How I Became an Author & Ghostwriter…
I was born and raised in the foothills of the Colorado Rocky Mountains. After graduating from college in the early 1980s, I started law school, intending to follow in my father’s footsteps. Yet, in the wake of his unexpected death, I began to feel a vague dissatisfaction at the prospect of a career of arguing cases and shuffling paper. I had always longed to see the ocean, and Los Angeles, in my young mind, was Camelot, a mighty city of wonder and adventure. And warm weather. The world lay ahead, and California lay west. It was time to leave Colorado behind.
Against the anxious pleadings of my mom, I hit the road, headed for the fabled land of my childhood dreams, hitchhiking the entire 1,100 miles from Denver to L.A. Along the way, I encountered a dazzling coterie of exotic characters. Castoffs and misfits, happy hippies, drug entrepreneurs, would-be child molesters, earth mamas, spliff-puffing New Yorkers, vacationing families, and earnest travelers searching for someplace to belong in this great, big, beautiful country of ours.
Sixty-three hours later, I arrived in Los Angeles, well fed, rested up, and with $10 in my pocket. Not bad after leaving Denver with $7 in my pocket and a hunger for adventure and a new life out west.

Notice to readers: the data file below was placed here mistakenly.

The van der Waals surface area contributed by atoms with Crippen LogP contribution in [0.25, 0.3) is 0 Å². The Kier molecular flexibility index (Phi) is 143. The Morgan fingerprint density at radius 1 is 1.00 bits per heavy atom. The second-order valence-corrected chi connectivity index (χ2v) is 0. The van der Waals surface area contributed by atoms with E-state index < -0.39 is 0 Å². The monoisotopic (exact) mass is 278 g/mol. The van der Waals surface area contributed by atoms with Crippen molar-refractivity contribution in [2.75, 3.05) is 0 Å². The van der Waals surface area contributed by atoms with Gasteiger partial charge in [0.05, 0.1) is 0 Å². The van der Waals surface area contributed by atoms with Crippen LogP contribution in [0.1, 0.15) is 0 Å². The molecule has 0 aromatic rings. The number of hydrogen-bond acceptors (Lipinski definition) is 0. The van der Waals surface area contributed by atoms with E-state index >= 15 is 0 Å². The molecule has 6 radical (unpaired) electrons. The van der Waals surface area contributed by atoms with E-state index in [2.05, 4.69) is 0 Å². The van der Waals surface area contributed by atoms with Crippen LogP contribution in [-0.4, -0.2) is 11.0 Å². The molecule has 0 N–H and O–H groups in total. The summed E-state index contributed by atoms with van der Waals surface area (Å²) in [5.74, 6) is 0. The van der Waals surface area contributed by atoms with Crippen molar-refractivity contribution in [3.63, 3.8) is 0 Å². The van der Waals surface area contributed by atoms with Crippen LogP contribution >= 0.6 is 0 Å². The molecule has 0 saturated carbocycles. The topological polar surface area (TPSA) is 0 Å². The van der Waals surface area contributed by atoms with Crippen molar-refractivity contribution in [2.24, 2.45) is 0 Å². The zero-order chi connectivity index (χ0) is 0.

After futzing around in a series of office jobs, in late 1984 a door opened to me to work in Hollywood, on feature film production crews…
For several years, I worked on major motion pictures at 20th Century Fox Films, Warner Bros. Studios, Walt Disney Studios, Sony Pictures Entertainment, Paramount Pictures, and Universal Studios. (See a list of a few movies I worked on here.)
One evening in late 1990, a news report about a drive-by shooting by a street gang in South Central L.A. caught my attention. It was a year that had been experiencing an alarming spike in gang violence on the streets of the inner city, and I was curious to know what was causing the mayhem. Sensing there could be a story there somewhere the Los Angeles Times might be interested in, I decided to investigate.
But it proved to be far more challenging than I had assumed for a naïve, blue-eyed blond guy from the Rocky Mountains to get anywhere near such a story. So I improvised. And by early 1991, I had managed to make close connections with a few up-and-coming gang members in the Piru Bloodstones, one of the largest Black gangs in South Central, as well as with leaders of a Latino gang called the Street Villains.